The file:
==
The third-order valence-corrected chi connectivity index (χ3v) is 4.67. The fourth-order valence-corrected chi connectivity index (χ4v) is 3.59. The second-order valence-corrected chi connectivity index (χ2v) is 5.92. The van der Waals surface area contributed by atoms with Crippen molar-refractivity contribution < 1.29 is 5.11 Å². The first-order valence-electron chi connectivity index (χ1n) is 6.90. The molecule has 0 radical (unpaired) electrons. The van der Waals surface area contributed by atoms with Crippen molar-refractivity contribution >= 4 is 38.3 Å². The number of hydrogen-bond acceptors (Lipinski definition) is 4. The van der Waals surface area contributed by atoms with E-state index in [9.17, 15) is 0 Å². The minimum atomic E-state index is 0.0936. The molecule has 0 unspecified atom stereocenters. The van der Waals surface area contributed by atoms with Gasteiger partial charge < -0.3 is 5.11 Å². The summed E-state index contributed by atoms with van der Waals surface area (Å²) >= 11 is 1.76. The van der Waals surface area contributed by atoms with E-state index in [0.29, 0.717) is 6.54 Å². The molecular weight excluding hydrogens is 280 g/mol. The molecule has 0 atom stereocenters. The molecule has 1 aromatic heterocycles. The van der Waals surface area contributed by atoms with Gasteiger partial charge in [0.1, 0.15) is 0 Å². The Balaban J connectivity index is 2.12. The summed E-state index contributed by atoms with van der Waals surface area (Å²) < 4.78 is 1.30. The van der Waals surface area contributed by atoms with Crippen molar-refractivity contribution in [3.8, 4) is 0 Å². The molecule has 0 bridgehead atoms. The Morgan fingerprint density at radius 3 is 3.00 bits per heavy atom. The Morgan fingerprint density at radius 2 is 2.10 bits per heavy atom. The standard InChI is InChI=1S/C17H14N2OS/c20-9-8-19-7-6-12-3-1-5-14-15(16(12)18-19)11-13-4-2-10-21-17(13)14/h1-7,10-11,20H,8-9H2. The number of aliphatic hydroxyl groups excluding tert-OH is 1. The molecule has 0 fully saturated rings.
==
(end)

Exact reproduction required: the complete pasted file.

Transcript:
The third-order valence-corrected chi connectivity index (χ3v) is 4.67. The fourth-order valence-corrected chi connectivity index (χ4v) is 3.59. The second-order valence-corrected chi connectivity index (χ2v) is 5.92. The van der Waals surface area contributed by atoms with Crippen molar-refractivity contribution < 1.29 is 5.11 Å². The first-order valence-electron chi connectivity index (χ1n) is 6.90. The molecule has 0 radical (unpaired) electrons. The van der Waals surface area contributed by atoms with Crippen molar-refractivity contribution >= 4 is 38.3 Å². The number of hydrogen-bond acceptors (Lipinski definition) is 4. The van der Waals surface area contributed by atoms with E-state index in [9.17, 15) is 0 Å². The minimum atomic E-state index is 0.0936. The molecule has 0 unspecified atom stereocenters. The van der Waals surface area contributed by atoms with Gasteiger partial charge < -0.3 is 5.11 Å². The summed E-state index contributed by atoms with van der Waals surface area (Å²) >= 11 is 1.76. The van der Waals surface area contributed by atoms with E-state index in [0.29, 0.717) is 6.54 Å². The molecular weight excluding hydrogens is 280 g/mol. The molecule has 0 atom stereocenters. The molecule has 1 aromatic heterocycles. The van der Waals surface area contributed by atoms with Gasteiger partial charge in [0.1, 0.15) is 0 Å². The Balaban J connectivity index is 2.12. The summed E-state index contributed by atoms with van der Waals surface area (Å²) < 4.78 is 1.30. The van der Waals surface area contributed by atoms with Crippen molar-refractivity contribution in [3.8, 4) is 0 Å². The molecule has 0 bridgehead atoms. The Morgan fingerprint density at radius 3 is 3.00 bits per heavy atom. The Morgan fingerprint density at radius 2 is 2.10 bits per heavy atom. The standard InChI is InChI=1S/C17H14N2OS/c20-9-8-19-7-6-12-3-1-5-14-15(16(12)18-19)11-13-4-2-10-21-17(13)14/h1-7,10-11,20H,8-9H2. The number of aliphatic hydroxyl groups excluding tert-OH is 1. The molecule has 0 fully saturated rings.